Who are beta readers and what do they do?

If you’ve been in the writing game for a while then you’ve probably heard the phrase “beta readers”. But, who are these people and where do you find them?

Beta readers are typically unpaid volunteers that will gladly read your manuscript and provide you with feedback. In return, it’s a nice gesture to give them a free autographed copy of your work.

It’s essential for writers to find people to read their work so that they can receive valuable feedback in order to perfect their works before sending them off to a publisher.

Where to find beta readers?

Social media is the gateway for writers to find readers that are willing to critique their stories. It’s important for writers to have more than one beta reader so that they can get lots of feedback. This way you can compare the feedback and if both beta readers are saying the same things then they probably have a good point.

You can find beta readers on any social media platform. Facebook is especially known for having helpful writing groups that contain lots of beta reading volunteers. Here are some of my personal favorite groups:

Twitter also has a lively writing community. If you use the hashtag #writingcommunity, you will find hundreds of thousands of writers wanting to connect. If you make a tweet using this hashtag asking for a beta reader, there’s a good chance you’ll get volunteers.

What to expect

Most readers will provide you with quick feedback after finishing your material. They’ll most likely talk about what they enjoyed about the piece and what could be improved upon.

However, with the growing demand for beta readers in the writing community, more and more professional beta readers have risen to the task. These story readers will do more than give quick feedback. They will provide you with pages of in-depth critiques along with ways to make your piece work better.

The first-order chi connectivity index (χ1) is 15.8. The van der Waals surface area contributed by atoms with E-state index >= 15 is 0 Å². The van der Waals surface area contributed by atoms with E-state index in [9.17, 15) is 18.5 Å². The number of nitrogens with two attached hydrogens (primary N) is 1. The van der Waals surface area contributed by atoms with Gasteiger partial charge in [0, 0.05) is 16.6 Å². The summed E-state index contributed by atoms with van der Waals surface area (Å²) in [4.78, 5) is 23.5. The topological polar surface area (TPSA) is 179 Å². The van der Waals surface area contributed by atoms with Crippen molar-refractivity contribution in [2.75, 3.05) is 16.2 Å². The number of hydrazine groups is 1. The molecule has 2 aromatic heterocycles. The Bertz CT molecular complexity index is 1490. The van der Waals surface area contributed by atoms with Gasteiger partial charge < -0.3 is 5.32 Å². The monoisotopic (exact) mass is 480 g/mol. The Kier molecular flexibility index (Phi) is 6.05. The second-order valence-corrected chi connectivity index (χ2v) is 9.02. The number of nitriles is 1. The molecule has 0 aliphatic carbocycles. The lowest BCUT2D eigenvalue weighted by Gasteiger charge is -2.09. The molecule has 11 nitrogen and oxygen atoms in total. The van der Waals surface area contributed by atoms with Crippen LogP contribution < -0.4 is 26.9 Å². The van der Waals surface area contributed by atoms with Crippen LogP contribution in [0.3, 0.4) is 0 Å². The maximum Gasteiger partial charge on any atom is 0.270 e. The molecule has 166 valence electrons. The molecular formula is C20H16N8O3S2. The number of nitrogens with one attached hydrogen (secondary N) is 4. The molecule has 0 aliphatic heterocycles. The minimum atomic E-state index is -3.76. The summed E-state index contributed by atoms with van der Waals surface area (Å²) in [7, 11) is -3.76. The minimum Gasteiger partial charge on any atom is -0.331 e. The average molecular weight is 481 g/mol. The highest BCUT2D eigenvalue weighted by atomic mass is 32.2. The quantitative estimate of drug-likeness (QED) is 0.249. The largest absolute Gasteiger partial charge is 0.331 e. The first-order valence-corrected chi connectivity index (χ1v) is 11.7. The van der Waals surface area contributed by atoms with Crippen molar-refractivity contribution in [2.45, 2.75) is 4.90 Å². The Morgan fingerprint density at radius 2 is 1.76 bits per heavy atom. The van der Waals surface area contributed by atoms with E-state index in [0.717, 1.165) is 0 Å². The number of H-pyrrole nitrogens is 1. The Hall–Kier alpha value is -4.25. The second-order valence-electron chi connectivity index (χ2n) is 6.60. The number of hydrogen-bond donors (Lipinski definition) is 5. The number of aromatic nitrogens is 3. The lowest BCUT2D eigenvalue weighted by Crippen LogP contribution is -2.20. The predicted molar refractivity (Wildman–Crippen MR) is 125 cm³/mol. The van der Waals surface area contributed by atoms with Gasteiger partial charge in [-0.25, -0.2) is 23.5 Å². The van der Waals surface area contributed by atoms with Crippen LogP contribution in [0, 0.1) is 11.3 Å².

Most professional story readers will have a degree in English or Creative Writing so they can provide you more critical feedback. While professional readers are the best choice, they can be a bit pricey.

Honestly it really depends on what you’re looking for in terms of feedback. If you’ve only written a few pages and just want to know if you’re going in the right direction, it’s better to ask a friend or a volunteer to read your work. But, if you’re looking for more in depth feedback, then you might need to hire a professional.

When to get a beta reader

It’s better for you to get a beta reader AFTER you have finished your full manuscript. You want to give your beta reader a complete story so their critiques can be more beneficial. If you don’t have an ending, it would be difficult for them to accurately critique your story if they don’t know where it’s going.

Giving your work to a stranger can be scary at first. However, the writing community is strong and willing to help. If the feedback is applicable it can push you to create your best work.

But remember, you do not have to fully change your work based around the critiques. Sometimes beta readers are not always justified in their feedback and it is up to you as the writer to decide which critique will help your story and which one will not.

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